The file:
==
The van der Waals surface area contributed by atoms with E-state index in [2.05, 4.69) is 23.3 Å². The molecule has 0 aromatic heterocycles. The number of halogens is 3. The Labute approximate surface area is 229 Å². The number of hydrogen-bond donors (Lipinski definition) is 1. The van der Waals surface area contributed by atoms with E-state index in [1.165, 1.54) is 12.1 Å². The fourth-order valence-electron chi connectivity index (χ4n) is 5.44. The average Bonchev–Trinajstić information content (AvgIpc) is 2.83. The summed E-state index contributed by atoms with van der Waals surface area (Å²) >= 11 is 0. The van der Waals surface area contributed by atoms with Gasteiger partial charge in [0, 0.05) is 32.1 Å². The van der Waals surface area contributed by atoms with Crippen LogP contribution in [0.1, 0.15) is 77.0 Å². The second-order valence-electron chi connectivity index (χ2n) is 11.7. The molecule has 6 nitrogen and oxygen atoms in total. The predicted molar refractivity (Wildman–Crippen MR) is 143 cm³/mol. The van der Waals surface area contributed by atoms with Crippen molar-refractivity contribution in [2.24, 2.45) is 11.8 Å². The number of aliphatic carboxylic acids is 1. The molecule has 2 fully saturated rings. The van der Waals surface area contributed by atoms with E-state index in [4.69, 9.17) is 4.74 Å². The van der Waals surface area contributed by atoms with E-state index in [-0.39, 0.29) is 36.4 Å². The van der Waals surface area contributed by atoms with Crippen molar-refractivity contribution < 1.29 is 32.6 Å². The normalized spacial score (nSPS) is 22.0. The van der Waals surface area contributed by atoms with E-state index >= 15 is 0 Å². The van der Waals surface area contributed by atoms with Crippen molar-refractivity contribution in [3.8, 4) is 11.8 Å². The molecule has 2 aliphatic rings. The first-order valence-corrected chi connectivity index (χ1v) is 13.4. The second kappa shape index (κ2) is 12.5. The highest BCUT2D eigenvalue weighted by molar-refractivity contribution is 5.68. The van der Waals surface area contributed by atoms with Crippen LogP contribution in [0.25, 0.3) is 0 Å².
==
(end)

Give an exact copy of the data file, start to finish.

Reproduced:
The van der Waals surface area contributed by atoms with E-state index in [2.05, 4.69) is 23.3 Å². The molecule has 0 aromatic heterocycles. The number of halogens is 3. The Labute approximate surface area is 229 Å². The number of hydrogen-bond donors (Lipinski definition) is 1. The van der Waals surface area contributed by atoms with E-state index in [1.165, 1.54) is 12.1 Å². The fourth-order valence-electron chi connectivity index (χ4n) is 5.44. The average Bonchev–Trinajstić information content (AvgIpc) is 2.83. The summed E-state index contributed by atoms with van der Waals surface area (Å²) >= 11 is 0. The van der Waals surface area contributed by atoms with Gasteiger partial charge in [0, 0.05) is 32.1 Å². The van der Waals surface area contributed by atoms with Crippen LogP contribution in [0.1, 0.15) is 77.0 Å². The second-order valence-electron chi connectivity index (χ2n) is 11.7. The molecule has 6 nitrogen and oxygen atoms in total. The predicted molar refractivity (Wildman–Crippen MR) is 143 cm³/mol. The van der Waals surface area contributed by atoms with Crippen molar-refractivity contribution in [2.24, 2.45) is 11.8 Å². The number of aliphatic carboxylic acids is 1. The molecule has 2 fully saturated rings. The van der Waals surface area contributed by atoms with E-state index in [4.69, 9.17) is 4.74 Å². The van der Waals surface area contributed by atoms with E-state index in [-0.39, 0.29) is 36.4 Å². The van der Waals surface area contributed by atoms with Crippen molar-refractivity contribution < 1.29 is 32.6 Å². The normalized spacial score (nSPS) is 22.0. The van der Waals surface area contributed by atoms with E-state index >= 15 is 0 Å². The van der Waals surface area contributed by atoms with Crippen molar-refractivity contribution in [3.8, 4) is 11.8 Å². The molecule has 2 aliphatic rings. The first-order valence-corrected chi connectivity index (χ1v) is 13.4. The second kappa shape index (κ2) is 12.5. The highest BCUT2D eigenvalue weighted by molar-refractivity contribution is 5.68. The van der Waals surface area contributed by atoms with Crippen LogP contribution in [0.25, 0.3) is 0 Å².